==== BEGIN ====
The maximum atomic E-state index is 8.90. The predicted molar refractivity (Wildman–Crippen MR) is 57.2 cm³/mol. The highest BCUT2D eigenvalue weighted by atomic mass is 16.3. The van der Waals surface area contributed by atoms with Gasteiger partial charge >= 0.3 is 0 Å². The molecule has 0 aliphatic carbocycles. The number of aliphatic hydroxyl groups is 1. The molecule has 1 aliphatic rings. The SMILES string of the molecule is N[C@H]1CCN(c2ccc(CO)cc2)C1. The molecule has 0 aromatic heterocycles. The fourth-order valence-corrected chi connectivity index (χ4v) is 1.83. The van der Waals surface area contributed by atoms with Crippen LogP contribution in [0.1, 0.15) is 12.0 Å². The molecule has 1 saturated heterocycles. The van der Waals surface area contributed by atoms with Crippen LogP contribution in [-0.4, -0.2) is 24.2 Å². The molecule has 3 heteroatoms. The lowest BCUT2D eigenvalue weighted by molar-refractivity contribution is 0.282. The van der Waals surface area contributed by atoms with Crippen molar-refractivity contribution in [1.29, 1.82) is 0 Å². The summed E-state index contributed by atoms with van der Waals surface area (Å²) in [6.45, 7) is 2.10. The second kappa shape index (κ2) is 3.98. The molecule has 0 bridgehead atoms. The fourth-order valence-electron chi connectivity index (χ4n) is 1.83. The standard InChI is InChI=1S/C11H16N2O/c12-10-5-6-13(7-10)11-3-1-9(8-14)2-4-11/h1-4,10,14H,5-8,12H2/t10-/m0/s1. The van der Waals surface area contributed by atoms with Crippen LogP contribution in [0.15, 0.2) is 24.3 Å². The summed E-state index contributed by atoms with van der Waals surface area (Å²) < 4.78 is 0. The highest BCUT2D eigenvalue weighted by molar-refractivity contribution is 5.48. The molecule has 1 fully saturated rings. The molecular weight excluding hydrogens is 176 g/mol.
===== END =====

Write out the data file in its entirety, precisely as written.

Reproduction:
The maximum atomic E-state index is 8.90. The predicted molar refractivity (Wildman–Crippen MR) is 57.2 cm³/mol. The highest BCUT2D eigenvalue weighted by atomic mass is 16.3. The van der Waals surface area contributed by atoms with Gasteiger partial charge >= 0.3 is 0 Å². The molecule has 0 aliphatic carbocycles. The number of aliphatic hydroxyl groups is 1. The molecule has 1 aliphatic rings. The SMILES string of the molecule is N[C@H]1CCN(c2ccc(CO)cc2)C1. The molecule has 0 aromatic heterocycles. The fourth-order valence-corrected chi connectivity index (χ4v) is 1.83. The van der Waals surface area contributed by atoms with Crippen LogP contribution in [0.1, 0.15) is 12.0 Å². The molecule has 1 saturated heterocycles. The van der Waals surface area contributed by atoms with Crippen LogP contribution in [-0.4, -0.2) is 24.2 Å². The molecule has 3 heteroatoms. The lowest BCUT2D eigenvalue weighted by molar-refractivity contribution is 0.282. The van der Waals surface area contributed by atoms with Crippen molar-refractivity contribution in [1.29, 1.82) is 0 Å². The summed E-state index contributed by atoms with van der Waals surface area (Å²) in [6.45, 7) is 2.10. The second kappa shape index (κ2) is 3.98. The molecule has 0 bridgehead atoms. The fourth-order valence-electron chi connectivity index (χ4n) is 1.83. The standard InChI is InChI=1S/C11H16N2O/c12-10-5-6-13(7-10)11-3-1-9(8-14)2-4-11/h1-4,10,14H,5-8,12H2/t10-/m0/s1. The van der Waals surface area contributed by atoms with Crippen LogP contribution in [0.15, 0.2) is 24.3 Å². The summed E-state index contributed by atoms with van der Waals surface area (Å²) < 4.78 is 0. The highest BCUT2D eigenvalue weighted by molar-refractivity contribution is 5.48. The molecule has 1 fully saturated rings. The molecular weight excluding hydrogens is 176 g/mol.